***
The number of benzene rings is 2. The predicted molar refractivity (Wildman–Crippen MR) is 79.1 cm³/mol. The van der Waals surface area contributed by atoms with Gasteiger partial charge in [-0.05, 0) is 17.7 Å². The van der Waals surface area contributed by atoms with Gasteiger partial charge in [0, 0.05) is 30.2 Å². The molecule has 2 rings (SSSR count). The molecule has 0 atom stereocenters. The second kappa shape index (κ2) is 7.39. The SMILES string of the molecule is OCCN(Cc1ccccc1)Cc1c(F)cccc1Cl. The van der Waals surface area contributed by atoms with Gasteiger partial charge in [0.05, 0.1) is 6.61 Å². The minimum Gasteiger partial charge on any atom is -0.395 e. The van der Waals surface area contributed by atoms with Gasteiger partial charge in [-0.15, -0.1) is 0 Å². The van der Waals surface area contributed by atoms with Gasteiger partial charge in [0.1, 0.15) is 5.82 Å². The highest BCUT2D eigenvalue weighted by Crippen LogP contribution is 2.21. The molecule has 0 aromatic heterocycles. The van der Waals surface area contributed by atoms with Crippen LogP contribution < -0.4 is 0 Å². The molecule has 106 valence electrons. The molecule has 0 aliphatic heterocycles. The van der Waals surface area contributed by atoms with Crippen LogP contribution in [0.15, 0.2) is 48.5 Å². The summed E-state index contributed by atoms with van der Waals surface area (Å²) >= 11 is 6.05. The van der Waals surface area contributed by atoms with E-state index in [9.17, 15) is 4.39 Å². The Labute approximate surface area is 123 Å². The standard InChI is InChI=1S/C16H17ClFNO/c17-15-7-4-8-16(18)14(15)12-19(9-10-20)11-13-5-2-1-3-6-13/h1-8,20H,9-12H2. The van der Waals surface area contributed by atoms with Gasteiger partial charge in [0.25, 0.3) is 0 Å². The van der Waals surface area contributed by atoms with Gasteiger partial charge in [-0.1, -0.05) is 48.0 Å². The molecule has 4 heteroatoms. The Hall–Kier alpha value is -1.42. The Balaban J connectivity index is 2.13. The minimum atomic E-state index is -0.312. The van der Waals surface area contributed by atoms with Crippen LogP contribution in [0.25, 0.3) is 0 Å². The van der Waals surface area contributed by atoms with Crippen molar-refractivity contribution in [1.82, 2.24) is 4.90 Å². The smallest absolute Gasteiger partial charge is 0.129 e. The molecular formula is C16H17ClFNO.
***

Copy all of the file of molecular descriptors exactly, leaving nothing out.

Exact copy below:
The number of benzene rings is 2. The predicted molar refractivity (Wildman–Crippen MR) is 79.1 cm³/mol. The van der Waals surface area contributed by atoms with Gasteiger partial charge in [-0.05, 0) is 17.7 Å². The van der Waals surface area contributed by atoms with Gasteiger partial charge in [0, 0.05) is 30.2 Å². The molecule has 2 rings (SSSR count). The molecule has 0 atom stereocenters. The second kappa shape index (κ2) is 7.39. The SMILES string of the molecule is OCCN(Cc1ccccc1)Cc1c(F)cccc1Cl. The van der Waals surface area contributed by atoms with Gasteiger partial charge in [0.05, 0.1) is 6.61 Å². The minimum Gasteiger partial charge on any atom is -0.395 e. The van der Waals surface area contributed by atoms with Gasteiger partial charge in [-0.15, -0.1) is 0 Å². The van der Waals surface area contributed by atoms with Gasteiger partial charge in [0.1, 0.15) is 5.82 Å². The highest BCUT2D eigenvalue weighted by Crippen LogP contribution is 2.21. The molecule has 0 aromatic heterocycles. The van der Waals surface area contributed by atoms with Crippen LogP contribution < -0.4 is 0 Å². The molecule has 106 valence electrons. The molecule has 0 aliphatic heterocycles. The van der Waals surface area contributed by atoms with Crippen LogP contribution in [0.15, 0.2) is 48.5 Å². The summed E-state index contributed by atoms with van der Waals surface area (Å²) >= 11 is 6.05. The van der Waals surface area contributed by atoms with E-state index in [9.17, 15) is 4.39 Å². The Labute approximate surface area is 123 Å². The standard InChI is InChI=1S/C16H17ClFNO/c17-15-7-4-8-16(18)14(15)12-19(9-10-20)11-13-5-2-1-3-6-13/h1-8,20H,9-12H2. The van der Waals surface area contributed by atoms with Gasteiger partial charge in [0.25, 0.3) is 0 Å². The van der Waals surface area contributed by atoms with Gasteiger partial charge in [-0.1, -0.05) is 48.0 Å². The molecule has 4 heteroatoms. The Hall–Kier alpha value is -1.42. The Balaban J connectivity index is 2.13. The minimum atomic E-state index is -0.312. The van der Waals surface area contributed by atoms with Crippen LogP contribution in [0.25, 0.3) is 0 Å². The van der Waals surface area contributed by atoms with Crippen molar-refractivity contribution in [1.82, 2.24) is 4.90 Å². The smallest absolute Gasteiger partial charge is 0.129 e. The molecular formula is C16H17ClFNO.